Competitive and Cooperative Inventory Policies in a Two-Stage Supply Chain
We investigate a two-stage serial supply chain with stationary stochastic demand and fixed transportation times. Inventory holding costs are charged at each stage, and each stage may incur a consumer backorder penalty cost, e.g. the upper stage (the supplier) may dislike backorders at the lower stage (the retailer). We consider two games. In both, the stages independently choose base stock policies to minimize their costs. The games differ in how the firms track their inventory levels (in one, the firms are committed to tracking echelon inventory; in the other they track local inventory). We compare the policies chosen under this competitive regime to those selected to minimize total supply chain costs, i.e., the optimal solution. We show that the games (nearly always) have a unique Nash equilibrium, and it differs from the optimal solution. Hence, competition reduces efficiency. Furthermore, the two games' equilibria are different, so the tracking method influences strategic behavior. We show that the system optimal solution can be achieved as a Nash equilibrium using simple linear transfer payments. The value of cooperation is context specific: In some settings competition increases total cost by only a fraction of a percent, whereas in other settings the cost increase is enormous. We also discuss Stackelberg equilibria.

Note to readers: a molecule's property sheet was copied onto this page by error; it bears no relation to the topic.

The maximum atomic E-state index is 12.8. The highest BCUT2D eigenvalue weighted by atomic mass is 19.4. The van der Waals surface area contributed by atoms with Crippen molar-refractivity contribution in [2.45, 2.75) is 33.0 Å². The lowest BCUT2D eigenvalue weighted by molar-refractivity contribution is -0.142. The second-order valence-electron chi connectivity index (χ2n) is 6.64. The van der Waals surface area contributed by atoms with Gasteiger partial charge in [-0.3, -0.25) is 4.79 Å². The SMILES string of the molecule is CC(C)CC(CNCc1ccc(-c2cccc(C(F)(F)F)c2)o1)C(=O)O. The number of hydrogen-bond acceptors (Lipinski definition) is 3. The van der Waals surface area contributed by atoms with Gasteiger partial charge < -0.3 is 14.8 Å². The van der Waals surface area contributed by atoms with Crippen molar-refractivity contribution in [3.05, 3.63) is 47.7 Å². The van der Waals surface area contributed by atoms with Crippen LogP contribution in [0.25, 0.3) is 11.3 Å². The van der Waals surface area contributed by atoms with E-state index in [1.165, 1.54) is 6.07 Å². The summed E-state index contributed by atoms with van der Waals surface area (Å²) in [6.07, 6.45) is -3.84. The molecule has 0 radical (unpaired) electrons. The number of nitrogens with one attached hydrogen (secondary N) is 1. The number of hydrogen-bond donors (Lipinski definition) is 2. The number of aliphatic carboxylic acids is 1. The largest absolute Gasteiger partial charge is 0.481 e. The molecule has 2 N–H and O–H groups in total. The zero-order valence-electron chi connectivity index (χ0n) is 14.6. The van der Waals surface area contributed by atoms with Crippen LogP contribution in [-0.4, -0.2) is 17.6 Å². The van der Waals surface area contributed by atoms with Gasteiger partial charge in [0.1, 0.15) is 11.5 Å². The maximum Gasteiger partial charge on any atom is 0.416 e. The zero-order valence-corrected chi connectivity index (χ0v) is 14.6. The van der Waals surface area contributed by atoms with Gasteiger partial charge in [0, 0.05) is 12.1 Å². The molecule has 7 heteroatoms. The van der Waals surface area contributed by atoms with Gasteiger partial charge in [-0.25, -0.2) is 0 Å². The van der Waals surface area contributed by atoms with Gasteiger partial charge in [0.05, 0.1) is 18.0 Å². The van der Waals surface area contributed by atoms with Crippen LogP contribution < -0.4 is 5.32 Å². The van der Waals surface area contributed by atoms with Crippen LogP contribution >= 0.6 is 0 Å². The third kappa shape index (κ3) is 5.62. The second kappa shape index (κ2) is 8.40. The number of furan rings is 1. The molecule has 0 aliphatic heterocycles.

Volume (Year): 45 (1999)
Issue (Month): 7 (July)
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